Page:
Eye For Film >> Movies >> The United States Vs Billie Holiday (2021) Film Review
The United States Vs Billie Holiday
Reviewed by: Amber Wilkinson
This biopic of blues superstar Billie Holiday zeroes in on the last decade or so of her life as she find herself increasingly targeted by the Feds, who are engaged in a vendetta against her for her haunting - to this day - renditions of Strange Fruit, which pulls no punches in its depiction of lynchings, a photo from which also opens his film. The subject of lynchings - which as director Lee Daniels underlines is still very much an issue in the US with the proposed bill to declare it a hate crime only finally passed by the Senate this time last year - echoes through the film, with the song itself appearing at its heart, a sobering reminder of its power and, by extension, its incendiary effect on the government of the time.
The big selling point of the film as a whole is the raw and multifaceted central performance from musician Andra Day. It's her first-time feature role but you would never know it and she brings a similar sort of mix of emotions to her performance that Renee Zellweger employed in her Judy biopic (and it's worth noting, of course, that Garland's more 'middle-class and white' addictions were largely ignored by the authorities). Day not only captures the vocals perfectly, which is no mean feat considering the smoke in Holiday's voice, but gives a feel for the troubled star, retaining a sense of steely resolve in the face of alcoholism, heroin addiction and her often violent relationships.
There's no faulting her when she's on screen and she's well supported by a soulful turn from Trevante Rhodes as Jimmy Fletcher, the agent tasked by his white overlords with bringing her down and who finds himself beguiled by her along the way. But Precious director Daniels has always been scattergun when it comes to direction - often drawing attention to his own technique when he should be letting his stars do the shining. The same thing happens here, with him often cutting away from Day's incredible performance in order to showcase the sleazy side of her life elsewhere. He also begins to muddle in black and white imagery with colour, another 'technique' that is largely to be there for the sake of itself.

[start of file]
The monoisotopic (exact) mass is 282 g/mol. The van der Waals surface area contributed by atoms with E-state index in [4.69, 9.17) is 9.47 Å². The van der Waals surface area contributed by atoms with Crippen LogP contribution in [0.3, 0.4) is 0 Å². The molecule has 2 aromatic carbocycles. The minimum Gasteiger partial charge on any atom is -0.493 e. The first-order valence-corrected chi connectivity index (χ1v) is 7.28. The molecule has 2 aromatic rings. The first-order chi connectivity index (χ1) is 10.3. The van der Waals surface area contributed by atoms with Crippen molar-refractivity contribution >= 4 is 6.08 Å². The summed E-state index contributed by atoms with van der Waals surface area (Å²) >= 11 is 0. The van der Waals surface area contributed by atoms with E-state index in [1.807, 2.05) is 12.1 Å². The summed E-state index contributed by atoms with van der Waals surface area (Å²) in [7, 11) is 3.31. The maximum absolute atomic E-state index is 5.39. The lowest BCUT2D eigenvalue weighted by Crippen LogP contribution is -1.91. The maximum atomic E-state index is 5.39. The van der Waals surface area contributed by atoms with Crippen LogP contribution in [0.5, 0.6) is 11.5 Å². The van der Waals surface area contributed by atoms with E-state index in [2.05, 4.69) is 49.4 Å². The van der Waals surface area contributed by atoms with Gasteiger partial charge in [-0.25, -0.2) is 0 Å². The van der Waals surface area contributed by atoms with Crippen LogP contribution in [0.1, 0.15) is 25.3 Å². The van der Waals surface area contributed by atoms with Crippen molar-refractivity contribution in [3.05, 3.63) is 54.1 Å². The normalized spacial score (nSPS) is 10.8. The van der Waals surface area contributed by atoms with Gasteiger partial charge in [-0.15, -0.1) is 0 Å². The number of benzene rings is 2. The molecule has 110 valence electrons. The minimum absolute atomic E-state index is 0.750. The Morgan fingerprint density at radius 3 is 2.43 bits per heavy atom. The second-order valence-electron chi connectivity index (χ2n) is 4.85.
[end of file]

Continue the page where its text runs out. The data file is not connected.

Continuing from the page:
Sometimes the showboating works - notably in a drug trip episode that takes us back into the horror of Holiday's childhood and which packs more information and emotion about it into a few minutes than most filmmakers would achieve in half an hour - but just as often his flourishes come across as a distraction. The scoring also feels a little on the nose as it leans very heavily into All of Me in a way that feels rather trite compared to the sea of emotions Holiday is experiencing and Day is conveying. Suzan-Lori Parks' writing, too, is sometimes wayward, with an interview framing device involving Leslie Jordan in a preposterous wig never really working as it should. Still, rejoice, as there is not one, but two Lady Days here - Billie and Andra, see it for both.Reviewed on: 26 Feb 2021